• What you accomplish
This is easier to discuss and measure than the first two, but certainly not easier to achieve on a consistent basis. You can be a good person, and have great relationships, but at some point you have to get something done. Leaders make things happen and what you make happen matters. What does the church need? What is the vision? What are your responsibilities? What are your strengths? What are the available resources? What does God say? The convergence of the answers to these questions is not so much like a treasure map that you just figured out, but more like a divine appointment in the process of your ongoing leadership journey. Your journey is made up of dozens, hundreds, literally thousands of these divine appointments where your efforts align with God’s power. That is the process of getting things done that matter. When you go after progress like that your influence begins to grow like crazy. No excuses, just progress.
• How you invest in others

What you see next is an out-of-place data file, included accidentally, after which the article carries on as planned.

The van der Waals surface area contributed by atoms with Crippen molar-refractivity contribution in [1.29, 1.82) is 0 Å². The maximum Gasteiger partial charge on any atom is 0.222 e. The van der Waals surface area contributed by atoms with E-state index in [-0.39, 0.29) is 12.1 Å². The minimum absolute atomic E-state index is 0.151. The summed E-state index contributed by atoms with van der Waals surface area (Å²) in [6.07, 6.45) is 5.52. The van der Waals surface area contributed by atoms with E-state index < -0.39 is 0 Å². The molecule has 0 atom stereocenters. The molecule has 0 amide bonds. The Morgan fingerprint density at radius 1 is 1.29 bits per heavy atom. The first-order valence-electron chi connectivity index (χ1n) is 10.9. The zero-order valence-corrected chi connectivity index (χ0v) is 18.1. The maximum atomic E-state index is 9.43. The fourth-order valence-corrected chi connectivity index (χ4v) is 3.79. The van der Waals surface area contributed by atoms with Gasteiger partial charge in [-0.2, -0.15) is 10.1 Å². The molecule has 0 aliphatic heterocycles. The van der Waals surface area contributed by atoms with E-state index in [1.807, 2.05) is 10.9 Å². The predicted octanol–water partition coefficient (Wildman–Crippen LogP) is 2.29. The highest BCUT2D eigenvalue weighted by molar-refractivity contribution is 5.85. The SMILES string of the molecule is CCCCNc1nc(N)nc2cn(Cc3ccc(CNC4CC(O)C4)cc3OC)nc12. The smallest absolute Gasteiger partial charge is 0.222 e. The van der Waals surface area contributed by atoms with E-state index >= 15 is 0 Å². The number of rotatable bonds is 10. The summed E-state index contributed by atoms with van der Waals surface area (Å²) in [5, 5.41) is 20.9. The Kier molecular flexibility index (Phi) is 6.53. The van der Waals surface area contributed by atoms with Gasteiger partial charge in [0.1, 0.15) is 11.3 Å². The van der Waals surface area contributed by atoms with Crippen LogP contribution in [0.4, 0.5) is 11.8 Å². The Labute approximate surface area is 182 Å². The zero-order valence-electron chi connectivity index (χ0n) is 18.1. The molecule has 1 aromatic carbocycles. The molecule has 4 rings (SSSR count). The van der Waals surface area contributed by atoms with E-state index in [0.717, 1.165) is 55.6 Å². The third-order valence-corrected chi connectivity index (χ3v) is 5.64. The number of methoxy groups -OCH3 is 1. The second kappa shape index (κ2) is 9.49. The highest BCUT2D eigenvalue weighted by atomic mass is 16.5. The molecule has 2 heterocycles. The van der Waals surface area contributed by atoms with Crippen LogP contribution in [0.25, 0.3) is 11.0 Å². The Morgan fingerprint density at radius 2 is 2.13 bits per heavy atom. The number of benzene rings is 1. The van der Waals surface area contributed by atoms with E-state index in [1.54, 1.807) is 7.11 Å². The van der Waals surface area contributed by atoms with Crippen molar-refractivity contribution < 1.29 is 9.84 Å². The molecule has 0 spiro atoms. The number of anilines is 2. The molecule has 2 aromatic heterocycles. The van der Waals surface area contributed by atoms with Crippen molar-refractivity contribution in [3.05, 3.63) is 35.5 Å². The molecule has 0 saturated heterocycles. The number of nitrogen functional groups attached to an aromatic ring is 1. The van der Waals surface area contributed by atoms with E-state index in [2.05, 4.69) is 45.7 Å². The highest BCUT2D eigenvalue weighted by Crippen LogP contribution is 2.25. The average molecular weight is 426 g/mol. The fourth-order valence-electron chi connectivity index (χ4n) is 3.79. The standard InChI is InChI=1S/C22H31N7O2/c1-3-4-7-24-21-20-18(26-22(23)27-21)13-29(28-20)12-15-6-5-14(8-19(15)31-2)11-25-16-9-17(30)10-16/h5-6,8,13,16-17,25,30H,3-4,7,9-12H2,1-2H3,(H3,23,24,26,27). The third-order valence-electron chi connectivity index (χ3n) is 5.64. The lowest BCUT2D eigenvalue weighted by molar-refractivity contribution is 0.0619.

You can’t leave any of the five points out, and since they are in sequence it’s not smart to rank them, but for me, this is where the process really comes alive. When I invest in the development of other people – other leaders, it all begins to make sense. It’s a reciprocal process, it’s full circle, not one direction. We don’t become good leaders for the sake of becoming a good leader. We become good leaders so we can help others become good leaders and together we build a church that is faithful to God’s purpose. When you know what it takes to lead, it’s all but a miracle to see someone come to Christ, mature in their faith, choose to give themselves away and lead for other than their own gain. That is radical, period! When you invest yourself into others in such a way that helps them rise up and effectively lead for life-change, the influence you are given is huge. This is not rock-star influence, its influence that is gained in the trenches helping people become “bigger, better, and stronger” people.